No. 229: Cybersecurity, doggone history and several fairly interesting things going on with bugs

Halfway home: A happy Wednesday, everybody, and how about a heartfelt Innovate welcome to new readers Holly, Mica, Jose, Gary, Amy, Briley and Anna. Great to have you aboard, kids.

It’s July 19, on which musicians Alan Gorrie, Bernie Leadon, Brian May and Alan Collins were born. Can you name their bands? Answers after the news.

Extra credit: George Frayne.

Top o’ the Innovate LI site: Re-Nuble Inc., the Tinia Pina startup that turns food waste into fresh produce, has brought home an American Entrepreneurship Award, with associated cash.

ICYMI: A Stony Brook battery business with European roots has made the cut in the governor’s 76West Clean Energy Competition.

Hire aspirations: Triplebyte, the recruiter of choice for Silicon Valley’s tech elite, has opened shop in NYC.

Fetch the rock, boy: Krishna R. Veeramah, an ecology and evolution prof at Stony Brook University, has definitively proven that humans domesticated dogs between 20,000 and 40,000 years ago. (Still working on pit bulls, though.)

Sting operation: Alphabet Inc.’s Verily Life Sciences unit is releasing 20 million bacteria-infected male mosquitoes that will create nonhatching eggs when the boys get jiggy with females in the wild. The target is the invasive Aedes aegypti breed, which carries bad stuff like zika, dengue, and chikungunya. Bloomberg has more here.

Sorta related: Cornell researchers are using parasitic wasps to control the upstate beetle population.

Hurry: The early bird deadline for NYIT’s mega-cybersecurity conference is Sept. 1.

Set ’em up, Joe: More investors are suing Bar Works, the NYC cocktail-lounge-meets-coworking space. (Or alleged Ponzi scheme, your choice.)

Good idea: The state Thruway Authority plans to reuse 133 concrete deck panels from the old Tappan Zee Bridge by doling them out as replacement parts for smaller spans upstate. The authority is also recycling thousands of feet of concrete lane divider blocks, some of which will end up on the LIE.

Less cost-consciously: The authority approved $1.2 million to pay for a 1,200-foot length of the planned Empire State Trail, a planned 750-mile hiking and biking path. That works out to $1,000 per foot.

Pharma Bro update: Price-gouging pharmaceutical exec Martin Shkreli – who once paid $2 million for a one-off Wu-Tang Clan album and $10,000 for Jay-Z concert tickets – had trouble paying the rent, according to testimony at his ongoing trial for securities fraud, the start of which was delayed as the court tried to seat a jury that didn’t admit to wanting to see him “fry.”

A few words from our sponsor: EisnerAmper is a leading international accounting, tax and advisory firm serving more than 500 technology and life science clients. Our dedicated team of more than 125 professionals support start-up companies, emerging growth, IPO-track and publicly traded clients.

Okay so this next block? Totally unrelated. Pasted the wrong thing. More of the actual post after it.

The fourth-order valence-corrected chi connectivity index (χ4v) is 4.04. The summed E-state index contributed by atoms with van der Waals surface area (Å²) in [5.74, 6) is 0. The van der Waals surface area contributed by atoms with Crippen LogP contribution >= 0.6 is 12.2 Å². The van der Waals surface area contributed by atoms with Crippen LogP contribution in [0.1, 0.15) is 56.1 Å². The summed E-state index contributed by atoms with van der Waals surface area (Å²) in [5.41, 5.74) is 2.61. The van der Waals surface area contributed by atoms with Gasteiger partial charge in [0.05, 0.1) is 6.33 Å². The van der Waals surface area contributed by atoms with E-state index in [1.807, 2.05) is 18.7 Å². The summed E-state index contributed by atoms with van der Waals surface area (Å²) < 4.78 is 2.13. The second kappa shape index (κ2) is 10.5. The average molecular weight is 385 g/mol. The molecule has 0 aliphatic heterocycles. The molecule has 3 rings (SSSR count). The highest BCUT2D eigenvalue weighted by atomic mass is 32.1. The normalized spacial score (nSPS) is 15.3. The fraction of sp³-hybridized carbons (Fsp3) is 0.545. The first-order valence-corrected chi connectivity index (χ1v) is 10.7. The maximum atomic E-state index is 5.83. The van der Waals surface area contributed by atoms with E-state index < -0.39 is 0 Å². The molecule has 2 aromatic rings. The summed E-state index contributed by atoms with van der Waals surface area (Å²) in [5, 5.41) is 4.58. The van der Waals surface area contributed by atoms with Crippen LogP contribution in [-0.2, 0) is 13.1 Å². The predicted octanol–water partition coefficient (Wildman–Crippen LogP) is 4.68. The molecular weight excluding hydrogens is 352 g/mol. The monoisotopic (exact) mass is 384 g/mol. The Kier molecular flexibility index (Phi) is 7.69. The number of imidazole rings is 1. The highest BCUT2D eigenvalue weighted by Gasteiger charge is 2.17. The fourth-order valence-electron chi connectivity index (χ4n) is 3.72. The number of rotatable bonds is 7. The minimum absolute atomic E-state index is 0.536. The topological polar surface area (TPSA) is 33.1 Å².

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RECENT FUNDINGS

PeopleGrove, an edtech platform that connects students and professors with advisers and mentors, announced a $1.8 million seed round led by Reach Capital.

Uber’s Southeast Asia rival Grab has raised another $2 billion from SoftBank and China’s Didi, bringing its total funding to $3.44 billion.

Hutch, the virtual interior design app, has raised $10 million from Zillow.

WHAT WE’RE READING

Is it me you’re looking for? Grammy-winning artist Lionel Richie (also an Oscar and a Golden Globe and a slew of platinums) has taken up investing. First up is the doctor-on-demand service Heal.

Vital organ report: Last year it was all about saving humans with pig heart transplants. Now, researchers at the the Functional Materials Laboratory in Zurich have a 3D printed silicone version that beats like the real thing. (Yes, but does it break like one?)

Missed a newsletter? Most are archived here.

8 places successful people find their motivation: Interestingly, Bar Works does not appear on the list.

A real lather: Ever wonder what happens to the bar of hotel soap you used just once? Clean the World has taken re-purposing to a whole new level.

Can you hear me now? KPMG Canada cut the cord on desk phones for all 5,000 of its employees, who now make voice calls via a laptop app and either headsets or puck-sized speakers.

Free ideas: Y Combinator’s Startup School has graduated its first free online class. You can scroll through the list of graduates (we count 797) and their presentations here.

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BELOW THE FOLD

Enough with the robot-bashing already: Our paranoia over losing jobs notwithstanding, robots do have the potential to save lives and help seniors living alone.

Related: Joy For All Companion Pets by Hasbro. (Adorable, certainly, but can they help when you’ve fallen and can’t get up?)

Also: Behold LISA, the world’s first impartial robot lawyer.

Beyoncé, by the numbers: The world’s highest-paid singer pulled in $62.4 million last year. Mostly touring.

Bush Craft 101: If you’ve ever feared getting lost in the wild – or hoped for it – this book’s for you.

Quiz answers: Average White Band, Eagles, Queen and Skynyrd. Frayne was Commander Cody of Lost Planet Airmen fame. (Still is, actually.)

Dare we mention: There’s really no such thing as “free” news. Please support great firms like EisnerAmper. Yep, that’s Steve Kreit’s firm.

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Compiled by John Kominicki and Marlene McDonnell. Thanks for reading.